Home News Producer Prices in Canada Rise Slightly in August

Producer Prices in Canada Rise Slightly in August

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By Robb M. Stewart

Producer prices in Canada increased slightly last month, marking the first rise since October of last year. The rise can be attributed to a significant jump in refined petroleum products. Additionally, Canadian companies saw an increase in the prices of raw materials.

Industrial Product Price Index

According to Statistics Canada, the industrial product price index rose by 1.3% in August compared to the previous month. However, on a year-on-year basis, the index fell by 0.5%.

The increase in prices for refined petroleum energy products was the primary driver of the monthly rise. Diesel and gasoline prices both saw an increase during a month when the average price for crude oil also rose.

Excluding energy products, producer prices only edged up by 0.2% on a monthly basis, as reported by the data agency on Monday.

Chemical and Chemical Products

Prices for chemical and chemical products also saw an increase after experiencing seven consecutive months of decline. Notably, prices for petrochemicals and fertilizers advanced during this period, according to Statistics Canada.

It’s important to note that the industrial product price index measures the prices received by Canadian manufacturers once their goods leave the plant. It does not reflect the final prices consumers pay for goods on store shelves.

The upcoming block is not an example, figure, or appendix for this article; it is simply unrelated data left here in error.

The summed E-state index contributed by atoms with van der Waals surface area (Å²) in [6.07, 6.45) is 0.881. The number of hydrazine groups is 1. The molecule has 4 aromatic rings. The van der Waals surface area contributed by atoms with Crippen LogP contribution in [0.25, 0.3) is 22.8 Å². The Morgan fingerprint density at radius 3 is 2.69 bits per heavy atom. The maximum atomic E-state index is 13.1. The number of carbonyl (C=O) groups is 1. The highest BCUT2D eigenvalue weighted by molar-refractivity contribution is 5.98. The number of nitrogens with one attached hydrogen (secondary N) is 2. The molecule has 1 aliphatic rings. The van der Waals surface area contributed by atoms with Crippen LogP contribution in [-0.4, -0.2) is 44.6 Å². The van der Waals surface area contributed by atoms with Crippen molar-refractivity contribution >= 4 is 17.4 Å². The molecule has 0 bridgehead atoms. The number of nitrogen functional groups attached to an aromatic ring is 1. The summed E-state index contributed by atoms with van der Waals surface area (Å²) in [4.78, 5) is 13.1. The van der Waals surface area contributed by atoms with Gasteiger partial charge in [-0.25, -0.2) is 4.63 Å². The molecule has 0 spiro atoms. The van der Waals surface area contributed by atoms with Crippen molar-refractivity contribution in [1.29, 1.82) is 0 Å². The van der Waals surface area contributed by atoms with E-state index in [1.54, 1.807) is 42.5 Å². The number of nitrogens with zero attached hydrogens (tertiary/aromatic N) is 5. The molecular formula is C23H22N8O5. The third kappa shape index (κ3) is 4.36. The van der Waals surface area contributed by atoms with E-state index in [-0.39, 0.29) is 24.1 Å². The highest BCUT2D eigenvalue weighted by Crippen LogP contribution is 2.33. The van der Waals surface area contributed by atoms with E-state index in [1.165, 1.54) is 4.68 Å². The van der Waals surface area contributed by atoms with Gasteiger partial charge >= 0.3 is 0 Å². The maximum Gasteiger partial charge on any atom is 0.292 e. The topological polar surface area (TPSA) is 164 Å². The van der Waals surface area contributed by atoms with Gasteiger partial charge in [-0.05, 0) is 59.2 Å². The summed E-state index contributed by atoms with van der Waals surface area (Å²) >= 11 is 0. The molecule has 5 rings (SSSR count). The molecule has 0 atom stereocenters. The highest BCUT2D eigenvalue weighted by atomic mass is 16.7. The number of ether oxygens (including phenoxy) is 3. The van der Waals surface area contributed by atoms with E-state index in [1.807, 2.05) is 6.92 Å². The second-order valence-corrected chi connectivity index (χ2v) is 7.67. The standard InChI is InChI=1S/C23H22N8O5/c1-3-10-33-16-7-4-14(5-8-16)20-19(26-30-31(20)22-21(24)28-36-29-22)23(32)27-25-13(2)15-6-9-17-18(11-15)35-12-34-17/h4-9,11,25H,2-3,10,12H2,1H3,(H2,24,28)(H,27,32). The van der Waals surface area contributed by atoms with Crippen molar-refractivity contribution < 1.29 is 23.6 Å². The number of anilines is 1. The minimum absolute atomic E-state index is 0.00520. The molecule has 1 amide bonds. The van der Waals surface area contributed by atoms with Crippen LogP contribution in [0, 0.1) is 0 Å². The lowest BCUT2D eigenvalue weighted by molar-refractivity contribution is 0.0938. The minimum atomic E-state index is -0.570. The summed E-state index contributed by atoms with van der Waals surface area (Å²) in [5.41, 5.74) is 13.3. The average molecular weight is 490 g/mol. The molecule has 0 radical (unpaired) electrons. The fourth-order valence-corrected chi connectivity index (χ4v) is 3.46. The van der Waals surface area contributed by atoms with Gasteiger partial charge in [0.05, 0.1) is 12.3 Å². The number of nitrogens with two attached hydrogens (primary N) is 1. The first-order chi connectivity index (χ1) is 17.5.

Raw Materials Prices

In terms of raw materials prices, there was a 3% increase from July. However, compared to the same period last year, raw material prices declined by 4.3% in August.

Prices paid for crude energy experienced a strong increase for the second consecutive month, primarily due to higher prices for conventional and synthetic crude oil. Excluding crude energy prices, the raw materials price index saw a 0.2% increase compared to the previous month.

Bank of Canada’s Interest Rate

Earlier this month, the Bank of Canada decided to maintain its policy interest rate at a 22-year high of 5%. This decision came after a significant slowdown in the country’s economy during the second quarter, with output shrinking on an annualized basis. The slowdown was driven by weakening consumption growth and a decline in housing activity.

The central bank has forecasted that annual consumer price index inflation, which reached 3.3% in July, will remain around 3% for the next year as economic growth becomes more subdued.

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